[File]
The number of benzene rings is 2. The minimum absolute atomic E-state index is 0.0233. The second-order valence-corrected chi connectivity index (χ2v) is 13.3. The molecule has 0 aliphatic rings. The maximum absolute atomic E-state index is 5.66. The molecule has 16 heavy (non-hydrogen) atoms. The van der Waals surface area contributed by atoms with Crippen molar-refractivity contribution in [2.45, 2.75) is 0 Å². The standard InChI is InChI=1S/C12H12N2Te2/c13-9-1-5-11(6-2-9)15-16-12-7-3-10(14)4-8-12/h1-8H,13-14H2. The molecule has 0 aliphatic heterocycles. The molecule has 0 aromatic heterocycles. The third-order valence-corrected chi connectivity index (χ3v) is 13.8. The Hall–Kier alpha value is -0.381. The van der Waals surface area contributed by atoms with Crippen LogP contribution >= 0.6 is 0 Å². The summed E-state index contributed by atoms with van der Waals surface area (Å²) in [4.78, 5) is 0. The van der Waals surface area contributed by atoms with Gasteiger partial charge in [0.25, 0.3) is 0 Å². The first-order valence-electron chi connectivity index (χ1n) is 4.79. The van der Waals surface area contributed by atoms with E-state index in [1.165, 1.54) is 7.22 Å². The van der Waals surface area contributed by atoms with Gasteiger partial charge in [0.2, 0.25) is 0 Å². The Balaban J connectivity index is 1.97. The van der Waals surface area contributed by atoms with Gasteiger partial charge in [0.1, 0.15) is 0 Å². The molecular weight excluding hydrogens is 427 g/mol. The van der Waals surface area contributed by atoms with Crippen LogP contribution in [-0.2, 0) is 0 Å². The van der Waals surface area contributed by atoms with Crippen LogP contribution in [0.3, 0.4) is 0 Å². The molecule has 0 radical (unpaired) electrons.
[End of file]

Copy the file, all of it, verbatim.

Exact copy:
The number of benzene rings is 2. The minimum absolute atomic E-state index is 0.0233. The second-order valence-corrected chi connectivity index (χ2v) is 13.3. The molecule has 0 aliphatic rings. The maximum absolute atomic E-state index is 5.66. The molecule has 16 heavy (non-hydrogen) atoms. The van der Waals surface area contributed by atoms with Crippen molar-refractivity contribution in [2.45, 2.75) is 0 Å². The standard InChI is InChI=1S/C12H12N2Te2/c13-9-1-5-11(6-2-9)15-16-12-7-3-10(14)4-8-12/h1-8H,13-14H2. The molecule has 0 aliphatic heterocycles. The molecule has 0 aromatic heterocycles. The third-order valence-corrected chi connectivity index (χ3v) is 13.8. The Hall–Kier alpha value is -0.381. The van der Waals surface area contributed by atoms with Crippen LogP contribution >= 0.6 is 0 Å². The summed E-state index contributed by atoms with van der Waals surface area (Å²) in [4.78, 5) is 0. The van der Waals surface area contributed by atoms with Gasteiger partial charge in [0.25, 0.3) is 0 Å². The first-order valence-electron chi connectivity index (χ1n) is 4.79. The van der Waals surface area contributed by atoms with E-state index in [1.165, 1.54) is 7.22 Å². The van der Waals surface area contributed by atoms with Gasteiger partial charge in [0.2, 0.25) is 0 Å². The Balaban J connectivity index is 1.97. The van der Waals surface area contributed by atoms with Gasteiger partial charge in [0.1, 0.15) is 0 Å². The molecular weight excluding hydrogens is 427 g/mol. The van der Waals surface area contributed by atoms with Crippen LogP contribution in [-0.2, 0) is 0 Å². The van der Waals surface area contributed by atoms with Crippen LogP contribution in [0.3, 0.4) is 0 Å². The molecule has 0 radical (unpaired) electrons.